Is the Demand for a Jewish State Racist? In a famous or infamous 1975 resolution (later revoked in 1991), the UN General Assembly stated that “Zionism is a form of racism and racial discrimination." Aside from its political stupidity, that argument is untrue on the merits. To be sure, it is evident that many Israelis have racist attitudes towards Arabs in general and the Palestinians in particular. Still, it is important to distinguish between Zionism in principle and its increasing corruption in practice, and to consider whether Zionism and the demand for a Jewish state is inherently racist.

If it is to have any objective meaning, as distinct from being merely an instrument of denunciation, the term “racism” must include the belief that other races or peoples are inferior to one’s own. In that sense, Zionism is not inherently or necessarily racist: the driving force behind the Zionist quest for a Jewish state was not the belief that it was imperative because the Jews were superior but the belief that it was imperative because the Jews were vulnerable.

Israel today is increasingly compared with South Africa under apartheid, and there are substantial reasons to do so. However, there are also important differences, among other reasons because South African apartheid was inherently racist, based as it was on the belief that whites were superior to blacks and therefore should rule over them, when necessary by great force and violence. Moreover, South Africa could not claim that because whites were vulnerable all over the world, they needed a state of their own.

To reiterate, by any reasonable definition the Israelis have become increasingly racist. Even so, the argument for a Jewish state is not racist by its very nature, and even in Israel today the predominant driving force behind the demand for formal Arab recognition of Israel as a Jewish state is not so much racism as it is a consequence of a continuing and probably growing sense of Jewish vulnerability in what is believed to be an inherently anti-Semitic world. Of course, this belief blindly equates opposition to the Israeli occupation and repression of the Palestinians with hatred of Jews as such; nonetheless, however paranoid and mindless, genuine beliefs have real consequences, including consequences that the Palestinians have to take into account.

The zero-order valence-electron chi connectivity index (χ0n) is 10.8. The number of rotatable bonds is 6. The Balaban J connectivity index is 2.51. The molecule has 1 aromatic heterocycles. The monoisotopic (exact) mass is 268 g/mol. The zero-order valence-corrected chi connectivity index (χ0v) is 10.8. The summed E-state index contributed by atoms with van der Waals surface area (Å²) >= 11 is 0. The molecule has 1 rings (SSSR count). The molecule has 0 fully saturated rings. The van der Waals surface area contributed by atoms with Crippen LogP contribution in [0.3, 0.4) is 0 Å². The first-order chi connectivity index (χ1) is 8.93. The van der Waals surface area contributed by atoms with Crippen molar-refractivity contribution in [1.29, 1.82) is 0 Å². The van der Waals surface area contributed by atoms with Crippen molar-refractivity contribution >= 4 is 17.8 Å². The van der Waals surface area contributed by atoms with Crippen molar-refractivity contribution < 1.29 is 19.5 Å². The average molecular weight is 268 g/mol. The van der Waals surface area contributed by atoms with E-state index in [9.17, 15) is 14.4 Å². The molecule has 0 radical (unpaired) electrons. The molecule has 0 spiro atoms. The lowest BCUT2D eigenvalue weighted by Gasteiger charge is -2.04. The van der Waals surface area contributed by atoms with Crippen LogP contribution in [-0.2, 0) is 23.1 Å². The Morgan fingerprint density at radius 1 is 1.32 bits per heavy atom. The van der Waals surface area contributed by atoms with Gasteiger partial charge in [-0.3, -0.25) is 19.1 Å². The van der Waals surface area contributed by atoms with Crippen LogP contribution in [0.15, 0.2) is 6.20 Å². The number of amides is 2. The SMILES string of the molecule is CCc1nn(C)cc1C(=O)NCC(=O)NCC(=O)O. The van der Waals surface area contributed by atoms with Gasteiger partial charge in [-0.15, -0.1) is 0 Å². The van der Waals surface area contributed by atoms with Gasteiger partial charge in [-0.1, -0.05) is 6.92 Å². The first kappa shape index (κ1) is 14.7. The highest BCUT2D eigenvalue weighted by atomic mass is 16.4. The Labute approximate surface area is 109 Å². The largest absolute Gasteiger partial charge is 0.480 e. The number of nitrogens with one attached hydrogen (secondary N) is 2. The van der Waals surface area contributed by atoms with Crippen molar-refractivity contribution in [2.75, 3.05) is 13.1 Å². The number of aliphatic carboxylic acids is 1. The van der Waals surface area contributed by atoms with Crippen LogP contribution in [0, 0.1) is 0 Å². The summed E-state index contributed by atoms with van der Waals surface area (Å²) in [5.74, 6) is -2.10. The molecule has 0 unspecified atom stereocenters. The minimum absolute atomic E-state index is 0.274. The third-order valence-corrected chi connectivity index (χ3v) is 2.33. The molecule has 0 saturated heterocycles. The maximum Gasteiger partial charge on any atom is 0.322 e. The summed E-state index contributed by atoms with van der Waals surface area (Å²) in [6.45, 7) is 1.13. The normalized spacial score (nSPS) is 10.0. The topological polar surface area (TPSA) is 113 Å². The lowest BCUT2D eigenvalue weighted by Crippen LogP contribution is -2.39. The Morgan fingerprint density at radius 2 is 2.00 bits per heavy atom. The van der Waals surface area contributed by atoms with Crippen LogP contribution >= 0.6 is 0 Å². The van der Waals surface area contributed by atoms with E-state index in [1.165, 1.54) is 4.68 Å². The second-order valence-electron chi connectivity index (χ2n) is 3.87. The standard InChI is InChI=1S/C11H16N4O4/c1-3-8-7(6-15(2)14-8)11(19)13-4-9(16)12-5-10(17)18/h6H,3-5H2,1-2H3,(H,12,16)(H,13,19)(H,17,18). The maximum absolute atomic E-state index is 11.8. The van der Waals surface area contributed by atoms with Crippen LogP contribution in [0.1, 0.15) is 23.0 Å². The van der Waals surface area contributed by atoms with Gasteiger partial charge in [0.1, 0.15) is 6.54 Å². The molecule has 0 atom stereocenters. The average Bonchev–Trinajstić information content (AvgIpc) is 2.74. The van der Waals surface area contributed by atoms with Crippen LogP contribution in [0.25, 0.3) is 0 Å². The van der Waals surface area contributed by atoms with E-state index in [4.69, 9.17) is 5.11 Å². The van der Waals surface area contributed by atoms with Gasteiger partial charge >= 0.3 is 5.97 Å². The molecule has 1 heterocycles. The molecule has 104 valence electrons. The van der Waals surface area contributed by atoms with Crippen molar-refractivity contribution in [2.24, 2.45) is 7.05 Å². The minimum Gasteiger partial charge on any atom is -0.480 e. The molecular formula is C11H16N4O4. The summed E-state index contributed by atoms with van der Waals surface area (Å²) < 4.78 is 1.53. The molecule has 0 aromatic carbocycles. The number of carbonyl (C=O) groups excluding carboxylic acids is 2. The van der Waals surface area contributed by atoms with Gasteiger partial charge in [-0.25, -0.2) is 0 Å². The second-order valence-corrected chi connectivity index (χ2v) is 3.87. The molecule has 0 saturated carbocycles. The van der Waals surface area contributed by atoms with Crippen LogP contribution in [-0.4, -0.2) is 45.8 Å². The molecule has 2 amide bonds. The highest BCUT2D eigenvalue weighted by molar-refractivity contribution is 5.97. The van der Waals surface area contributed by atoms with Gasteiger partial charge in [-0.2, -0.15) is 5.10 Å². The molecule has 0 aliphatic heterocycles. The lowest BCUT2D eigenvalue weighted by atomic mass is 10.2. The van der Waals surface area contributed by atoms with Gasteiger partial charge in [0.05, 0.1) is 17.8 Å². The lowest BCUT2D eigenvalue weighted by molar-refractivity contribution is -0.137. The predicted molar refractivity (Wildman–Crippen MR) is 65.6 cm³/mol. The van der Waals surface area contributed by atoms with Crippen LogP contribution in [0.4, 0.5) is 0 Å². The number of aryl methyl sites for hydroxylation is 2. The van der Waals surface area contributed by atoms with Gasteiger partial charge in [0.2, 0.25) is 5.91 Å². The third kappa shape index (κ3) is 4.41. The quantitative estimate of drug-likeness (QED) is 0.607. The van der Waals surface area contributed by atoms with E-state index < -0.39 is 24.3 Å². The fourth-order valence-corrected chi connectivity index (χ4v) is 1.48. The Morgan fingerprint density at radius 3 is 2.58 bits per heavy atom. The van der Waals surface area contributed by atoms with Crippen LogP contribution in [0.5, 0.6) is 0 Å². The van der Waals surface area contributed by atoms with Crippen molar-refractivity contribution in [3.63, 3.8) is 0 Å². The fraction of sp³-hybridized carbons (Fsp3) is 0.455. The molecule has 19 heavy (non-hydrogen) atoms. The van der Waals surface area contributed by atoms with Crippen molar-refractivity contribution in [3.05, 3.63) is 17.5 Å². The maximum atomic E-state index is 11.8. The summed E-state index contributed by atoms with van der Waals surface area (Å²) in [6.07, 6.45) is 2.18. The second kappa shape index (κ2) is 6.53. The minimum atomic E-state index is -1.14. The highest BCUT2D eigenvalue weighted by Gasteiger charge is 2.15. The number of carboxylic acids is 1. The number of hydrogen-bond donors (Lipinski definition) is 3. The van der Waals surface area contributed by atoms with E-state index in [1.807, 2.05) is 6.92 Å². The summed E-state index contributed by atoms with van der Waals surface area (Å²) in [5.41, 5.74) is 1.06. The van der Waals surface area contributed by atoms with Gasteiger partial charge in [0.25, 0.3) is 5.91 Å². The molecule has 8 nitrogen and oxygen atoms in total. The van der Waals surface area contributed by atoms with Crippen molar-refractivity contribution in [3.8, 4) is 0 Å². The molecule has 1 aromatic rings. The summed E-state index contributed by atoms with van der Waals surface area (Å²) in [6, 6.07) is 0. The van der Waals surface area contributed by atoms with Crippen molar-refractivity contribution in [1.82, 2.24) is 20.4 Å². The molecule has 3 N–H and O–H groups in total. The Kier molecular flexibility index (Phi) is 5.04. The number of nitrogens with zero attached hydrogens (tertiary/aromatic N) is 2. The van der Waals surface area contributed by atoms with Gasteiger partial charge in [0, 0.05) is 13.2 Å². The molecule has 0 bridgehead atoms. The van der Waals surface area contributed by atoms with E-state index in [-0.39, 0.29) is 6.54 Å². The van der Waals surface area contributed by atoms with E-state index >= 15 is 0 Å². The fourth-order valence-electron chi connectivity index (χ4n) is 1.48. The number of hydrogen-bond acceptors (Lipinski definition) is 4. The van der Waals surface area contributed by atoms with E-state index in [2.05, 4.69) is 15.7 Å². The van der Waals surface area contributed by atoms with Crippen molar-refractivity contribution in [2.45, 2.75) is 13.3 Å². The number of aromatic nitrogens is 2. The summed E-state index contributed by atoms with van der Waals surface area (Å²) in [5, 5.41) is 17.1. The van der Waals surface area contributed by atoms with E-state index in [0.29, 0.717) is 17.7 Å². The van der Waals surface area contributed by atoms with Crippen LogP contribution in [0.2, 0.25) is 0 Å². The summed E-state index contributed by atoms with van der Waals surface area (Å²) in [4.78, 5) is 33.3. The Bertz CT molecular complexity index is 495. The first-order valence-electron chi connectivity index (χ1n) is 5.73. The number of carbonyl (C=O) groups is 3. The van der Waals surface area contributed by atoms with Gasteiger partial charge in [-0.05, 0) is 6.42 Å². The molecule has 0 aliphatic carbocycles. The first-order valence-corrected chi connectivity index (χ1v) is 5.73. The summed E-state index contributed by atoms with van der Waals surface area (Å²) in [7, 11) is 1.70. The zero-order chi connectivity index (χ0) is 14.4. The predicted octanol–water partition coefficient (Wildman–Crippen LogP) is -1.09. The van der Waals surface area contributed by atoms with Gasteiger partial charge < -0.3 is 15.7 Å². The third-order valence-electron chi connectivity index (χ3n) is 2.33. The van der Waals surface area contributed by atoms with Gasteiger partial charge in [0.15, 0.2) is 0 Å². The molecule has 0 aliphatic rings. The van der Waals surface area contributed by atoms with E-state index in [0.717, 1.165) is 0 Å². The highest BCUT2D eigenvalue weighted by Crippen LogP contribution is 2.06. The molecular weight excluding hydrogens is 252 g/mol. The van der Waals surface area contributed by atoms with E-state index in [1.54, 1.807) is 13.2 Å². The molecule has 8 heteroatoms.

Zionism and Democracy. Whether or not the Jewish state concept is inherently racist, there is a clear tension between a continuing commitment to a Zionist Jewish state and the requirements of democracy in the context of a substantial non-Jewish minority. This is the most difficult issue for defenders of the Jewish state concept, for once the tension between Zionism and democracy is acknowledged, as it must be, the issue of whether Zionism was ever justified or at least is justified today, is unavoidable.

In thinking about this issue, it is important to distinguish between anti-Zionism and “post-Zionism.” Anti-Zionism usually entails the belief that the state of Israel should never have been created--though except for a handful of well-known crazies it does not include opposition to the continued “existence” of that state and its people, despite disingenuous or hysterical Israeli claims and propaganda. Post-Zionism accepts the need for the creation of a Jewish state in the past but holds that Israel today should no longer be regarded as a Jewish state, as opposed to the state of all its citizens, Jewish and non-Jewish alike; indeed, some post-Zionists accept the full logic of their position, in the sense that they would be prepared to accept an Israel in which Jews eventually might become a minority.

It is my view that in light of the long history of anti-Semitism, often murderous anti-Semitism, few if any other nationalist movements have had a more convincing claim to an imperative need for a state of their own than Jewish nationalism, or Zionism. Thus, the anti-Zionist argument, as applied to the founding of Israel, is quite unpersuasive. Post-Zionism today is another matter; even so, in the final analysis it is not convincing, for on what basis can one be confident that anti-Semitism will never again make life difficult—or impossible—for Jews anywhere in the world?

For that reason I cannot agree with my estimable colleague Tony Karon, who writes:

“The majority of the world’s Jews have not claimed a right to self-determination as Jews. On the contrary, we’re very happy that anti-Semitism in the West has been marginalized to the point that we can freely integrate ourselves into the democratic societies in which we’ve chosen to live….most young Jews in the West today are not assuming that their gentile neighbors are going to turn on them.”[3]